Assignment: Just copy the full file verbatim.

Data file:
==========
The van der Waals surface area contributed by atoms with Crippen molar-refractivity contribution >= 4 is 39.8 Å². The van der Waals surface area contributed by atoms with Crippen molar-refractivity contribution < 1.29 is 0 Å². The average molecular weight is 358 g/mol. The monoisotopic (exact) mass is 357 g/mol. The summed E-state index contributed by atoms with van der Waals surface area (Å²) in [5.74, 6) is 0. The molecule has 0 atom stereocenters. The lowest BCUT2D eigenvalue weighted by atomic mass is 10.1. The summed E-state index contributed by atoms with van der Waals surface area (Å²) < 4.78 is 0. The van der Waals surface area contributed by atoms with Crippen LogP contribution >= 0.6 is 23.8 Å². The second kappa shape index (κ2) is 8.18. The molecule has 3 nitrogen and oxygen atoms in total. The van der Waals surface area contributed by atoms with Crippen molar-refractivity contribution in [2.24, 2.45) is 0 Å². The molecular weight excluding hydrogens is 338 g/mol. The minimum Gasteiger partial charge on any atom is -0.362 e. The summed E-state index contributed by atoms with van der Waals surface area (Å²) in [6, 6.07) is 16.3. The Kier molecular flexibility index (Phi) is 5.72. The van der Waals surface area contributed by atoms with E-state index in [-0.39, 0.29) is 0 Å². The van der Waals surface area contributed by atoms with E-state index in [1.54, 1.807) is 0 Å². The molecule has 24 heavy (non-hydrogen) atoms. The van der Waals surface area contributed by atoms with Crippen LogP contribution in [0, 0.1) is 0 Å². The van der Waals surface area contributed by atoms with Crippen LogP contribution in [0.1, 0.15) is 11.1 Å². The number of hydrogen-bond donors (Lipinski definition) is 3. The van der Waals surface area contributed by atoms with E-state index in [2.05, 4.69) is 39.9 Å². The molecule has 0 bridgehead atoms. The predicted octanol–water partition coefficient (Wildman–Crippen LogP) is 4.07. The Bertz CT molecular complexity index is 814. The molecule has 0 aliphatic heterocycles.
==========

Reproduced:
The van der Waals surface area contributed by atoms with Crippen molar-refractivity contribution >= 4 is 39.8 Å². The van der Waals surface area contributed by atoms with Crippen molar-refractivity contribution < 1.29 is 0 Å². The average molecular weight is 358 g/mol. The monoisotopic (exact) mass is 357 g/mol. The summed E-state index contributed by atoms with van der Waals surface area (Å²) in [5.74, 6) is 0. The molecule has 0 atom stereocenters. The lowest BCUT2D eigenvalue weighted by atomic mass is 10.1. The summed E-state index contributed by atoms with van der Waals surface area (Å²) < 4.78 is 0. The van der Waals surface area contributed by atoms with Crippen LogP contribution >= 0.6 is 23.8 Å². The second kappa shape index (κ2) is 8.18. The molecule has 3 nitrogen and oxygen atoms in total. The van der Waals surface area contributed by atoms with Crippen molar-refractivity contribution in [2.24, 2.45) is 0 Å². The molecular weight excluding hydrogens is 338 g/mol. The minimum Gasteiger partial charge on any atom is -0.362 e. The summed E-state index contributed by atoms with van der Waals surface area (Å²) in [6, 6.07) is 16.3. The Kier molecular flexibility index (Phi) is 5.72. The van der Waals surface area contributed by atoms with E-state index in [-0.39, 0.29) is 0 Å². The van der Waals surface area contributed by atoms with E-state index in [1.54, 1.807) is 0 Å². The molecule has 24 heavy (non-hydrogen) atoms. The van der Waals surface area contributed by atoms with Crippen LogP contribution in [0, 0.1) is 0 Å². The van der Waals surface area contributed by atoms with Crippen LogP contribution in [0.1, 0.15) is 11.1 Å². The number of hydrogen-bond donors (Lipinski definition) is 3. The van der Waals surface area contributed by atoms with E-state index in [2.05, 4.69) is 39.9 Å². The molecule has 0 bridgehead atoms. The predicted octanol–water partition coefficient (Wildman–Crippen LogP) is 4.07. The Bertz CT molecular complexity index is 814. The molecule has 0 aliphatic heterocycles.